As New York Fed Gets Reprieve in Libor, Dudley No Show At Jackson Hole
At Jackson Hole tomorrow, Team Federal Reserve will be comprised of frontman Ben Bernanke, his Cher vice chair Janet Yellen and the heads of ten of the Fed’s 12 regional Fed banks. New York Fed’s William Dudley, on the heel of that bank’s temporary reprieve fro the Libor scandal, and Richard Fisher of the Dallas Fed will not be attending.
For Dudley, he is fresh off Congress’ easing of demands that the Federal Reserve Bank of New York turn over thousands of documents explicating interest rate manipulation by big banks. Now, Congress will expect less and give the regulator more time. The New York Fed therefore has one more month to get its book in order, according to the New York Times.
The Congressional inquiry will no longer seek e-mails from bankers.
Still, there are other, more notable no-shows at Jacskon Hole tomorrow, perhaps hinting that tomorrow will be a yawn. Hu Xiaolian, vice governor of the People’s Bank of China, doesn’t usually attend the Jackson Hole meetings, but when he does, overt quantitative easing is on the mind of the financial world. Although the Jackson Hole meeting is a gala of central bankers fixing rates around the world, top Chinese official have not usually attended. But, with the end of Chimerica nigh, this Jackson Hole meeting is different.
According to Wall Street Journal:
The attendance of Ms. Hu — who is also the administrator of China’s massive foreign exchange holdings — is a sign of China’s continuing efforts to work more closely with global financial policy makers. It is also a reminder that the Fed’s monetary policy decisions have important consequences for Chinese policy makers, who tie their currency to the dollar. Because of that link, the Fed’s easy money policies have in the past caused inflation problems in China.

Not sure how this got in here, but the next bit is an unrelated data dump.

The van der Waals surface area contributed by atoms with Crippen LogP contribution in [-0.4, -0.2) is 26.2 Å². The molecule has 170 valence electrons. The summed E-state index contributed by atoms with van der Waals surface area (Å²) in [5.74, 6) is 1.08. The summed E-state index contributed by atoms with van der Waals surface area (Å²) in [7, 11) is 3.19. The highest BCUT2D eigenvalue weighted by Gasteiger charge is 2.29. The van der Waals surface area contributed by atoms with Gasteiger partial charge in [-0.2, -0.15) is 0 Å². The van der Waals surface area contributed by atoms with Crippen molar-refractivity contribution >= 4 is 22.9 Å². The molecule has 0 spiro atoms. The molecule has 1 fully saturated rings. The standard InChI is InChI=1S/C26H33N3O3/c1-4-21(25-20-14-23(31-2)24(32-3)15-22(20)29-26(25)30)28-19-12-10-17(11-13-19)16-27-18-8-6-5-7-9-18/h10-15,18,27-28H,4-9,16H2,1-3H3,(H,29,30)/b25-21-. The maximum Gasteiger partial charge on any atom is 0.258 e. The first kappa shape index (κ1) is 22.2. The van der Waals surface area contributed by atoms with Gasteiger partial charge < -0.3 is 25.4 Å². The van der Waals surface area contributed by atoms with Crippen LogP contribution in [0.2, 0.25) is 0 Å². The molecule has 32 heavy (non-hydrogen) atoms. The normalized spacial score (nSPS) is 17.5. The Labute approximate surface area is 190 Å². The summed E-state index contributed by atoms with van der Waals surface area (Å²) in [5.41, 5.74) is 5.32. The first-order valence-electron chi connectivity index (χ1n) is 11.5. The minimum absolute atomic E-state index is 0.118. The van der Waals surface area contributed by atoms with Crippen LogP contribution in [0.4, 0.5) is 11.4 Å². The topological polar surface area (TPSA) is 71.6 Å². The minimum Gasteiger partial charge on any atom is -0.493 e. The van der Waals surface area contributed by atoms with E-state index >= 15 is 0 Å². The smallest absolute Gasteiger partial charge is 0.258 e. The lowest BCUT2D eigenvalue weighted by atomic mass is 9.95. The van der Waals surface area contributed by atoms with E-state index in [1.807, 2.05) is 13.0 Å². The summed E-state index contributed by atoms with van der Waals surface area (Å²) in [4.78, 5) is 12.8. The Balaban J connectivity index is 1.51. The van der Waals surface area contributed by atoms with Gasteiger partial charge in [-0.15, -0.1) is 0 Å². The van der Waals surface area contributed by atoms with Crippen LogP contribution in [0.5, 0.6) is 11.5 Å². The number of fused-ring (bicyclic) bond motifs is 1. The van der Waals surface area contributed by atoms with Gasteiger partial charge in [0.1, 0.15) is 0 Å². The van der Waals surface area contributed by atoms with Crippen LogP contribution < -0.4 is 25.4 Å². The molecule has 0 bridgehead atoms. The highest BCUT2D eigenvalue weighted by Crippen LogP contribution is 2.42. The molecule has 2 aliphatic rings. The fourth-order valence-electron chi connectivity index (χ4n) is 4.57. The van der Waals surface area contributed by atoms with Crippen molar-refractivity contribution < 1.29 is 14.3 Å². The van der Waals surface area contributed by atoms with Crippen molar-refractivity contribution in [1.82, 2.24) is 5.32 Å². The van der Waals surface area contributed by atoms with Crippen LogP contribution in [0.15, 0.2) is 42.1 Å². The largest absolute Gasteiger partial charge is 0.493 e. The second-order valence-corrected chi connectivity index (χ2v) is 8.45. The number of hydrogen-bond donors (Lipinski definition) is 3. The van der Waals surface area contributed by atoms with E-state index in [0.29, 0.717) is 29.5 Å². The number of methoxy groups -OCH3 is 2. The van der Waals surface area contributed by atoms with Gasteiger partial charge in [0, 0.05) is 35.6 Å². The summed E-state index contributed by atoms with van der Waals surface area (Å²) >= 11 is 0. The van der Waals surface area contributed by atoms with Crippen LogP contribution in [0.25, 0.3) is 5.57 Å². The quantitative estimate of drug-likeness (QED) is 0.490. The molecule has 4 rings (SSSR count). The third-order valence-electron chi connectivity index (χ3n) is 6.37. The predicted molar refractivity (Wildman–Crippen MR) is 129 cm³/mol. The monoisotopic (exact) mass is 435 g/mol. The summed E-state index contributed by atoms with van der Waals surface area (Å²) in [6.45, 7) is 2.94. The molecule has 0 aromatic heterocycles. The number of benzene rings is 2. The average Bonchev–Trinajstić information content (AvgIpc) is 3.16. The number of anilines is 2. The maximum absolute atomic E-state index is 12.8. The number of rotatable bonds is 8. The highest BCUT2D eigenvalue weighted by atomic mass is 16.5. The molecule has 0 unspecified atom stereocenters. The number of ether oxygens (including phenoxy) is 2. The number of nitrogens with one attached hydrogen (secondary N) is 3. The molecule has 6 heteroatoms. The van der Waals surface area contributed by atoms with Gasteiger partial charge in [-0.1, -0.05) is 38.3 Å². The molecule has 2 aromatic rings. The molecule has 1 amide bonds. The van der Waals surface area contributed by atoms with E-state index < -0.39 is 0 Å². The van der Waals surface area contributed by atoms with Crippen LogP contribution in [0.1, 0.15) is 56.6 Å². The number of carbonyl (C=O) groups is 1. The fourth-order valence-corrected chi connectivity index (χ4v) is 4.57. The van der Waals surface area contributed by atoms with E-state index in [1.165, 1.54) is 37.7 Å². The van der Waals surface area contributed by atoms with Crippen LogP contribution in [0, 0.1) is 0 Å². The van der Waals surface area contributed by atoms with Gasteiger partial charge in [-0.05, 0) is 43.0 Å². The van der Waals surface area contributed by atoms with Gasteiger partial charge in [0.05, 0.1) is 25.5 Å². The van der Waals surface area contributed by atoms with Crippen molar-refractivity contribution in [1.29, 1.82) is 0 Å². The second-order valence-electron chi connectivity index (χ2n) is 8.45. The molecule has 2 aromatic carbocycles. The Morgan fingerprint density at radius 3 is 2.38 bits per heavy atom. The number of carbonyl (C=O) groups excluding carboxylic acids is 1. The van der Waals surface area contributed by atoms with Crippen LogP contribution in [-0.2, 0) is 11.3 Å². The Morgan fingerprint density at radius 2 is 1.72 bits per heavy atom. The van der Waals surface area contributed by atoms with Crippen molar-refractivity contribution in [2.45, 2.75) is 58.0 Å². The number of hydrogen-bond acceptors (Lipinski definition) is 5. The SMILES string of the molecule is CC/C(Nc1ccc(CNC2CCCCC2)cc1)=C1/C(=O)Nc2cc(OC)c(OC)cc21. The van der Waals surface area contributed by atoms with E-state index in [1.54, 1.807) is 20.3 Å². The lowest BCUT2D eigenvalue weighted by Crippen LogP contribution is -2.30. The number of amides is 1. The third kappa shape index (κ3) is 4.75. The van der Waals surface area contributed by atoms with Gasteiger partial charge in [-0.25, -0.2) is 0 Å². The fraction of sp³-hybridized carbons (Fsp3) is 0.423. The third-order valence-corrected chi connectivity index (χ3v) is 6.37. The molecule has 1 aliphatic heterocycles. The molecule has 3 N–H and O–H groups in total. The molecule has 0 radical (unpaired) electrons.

The big no-show on the Jackson Hole guest list is Mario Draghi, president of the European Central Bank, who pulled out earlier this week. Mr. Draghi is wrestling with tough decisions back home ahead of a Sept. 6 policy meeting and likely figured he could live without the attention heaped on central bankers in Jackson Hole. Bank of Israel governor Stanley Fischer will take the place of Mr. Draghi on a panel on which Mr. Draghi was scheduled to participate Saturday. Sorry, currency traders — no weekend headlines from Mr. Draghi to trade on when Asia opens.
Many other top foreign central bankers are scheduled to be here, including Charles Bean, deputy governor of the Bank of England, Bundesbank president Jens Weidmann and Masaaki Shirakawa from the Bank of Japan. Officials will also be here from a long list of monetary authorities in Sweden, Iraq, Malaysia, Turkey, Poland, Malta, Denmark, Mexico, Hong Kong, Portugal, Albania, Ireland, Korea, France, Finland, Luxembourg, South Africa, Norway, Italy, Spain, Nigeria, Iceland, Hungary, the Czech Republic, New Zealand, Brazil, Jordan, Colombia, Peru and Austria.
Also in attendance are research directors from the Fed’s 12 regional banks. They weren’t invited last year to make space for others. The Wall Street presence is pretty small, and includes Jan Hatzius, chief U.S. economist from Goldman Sachs, Joseph LaVorgna, economist from Deutsche Bank, Dean Maki, economist from Barclays, Julia Coronado, chief U.S. economist of BNP Paribas, and Diane Swonk, economist from Mesirow Financial.
A few Fed critics are on hand — including John Taylor, the Stanford professor. Mitt Romney economic adviser Glenn Hubbard is also here. Some observers think he could be on Mr. Romney’s short list for future Fed chairman if elected. Another possible Republican successor to Fed Chairman Bernanke is here — Martin Feldstein, the Harvard professor and former adviser to Ronald Reagan. President Barack Obama has a contingent including Alan Krueger, chairman of Mr. Obama’s Council of Economic Advisers.
Is that the making for an economic smackdown over cocktails? Probably not. But it sure would be interesting.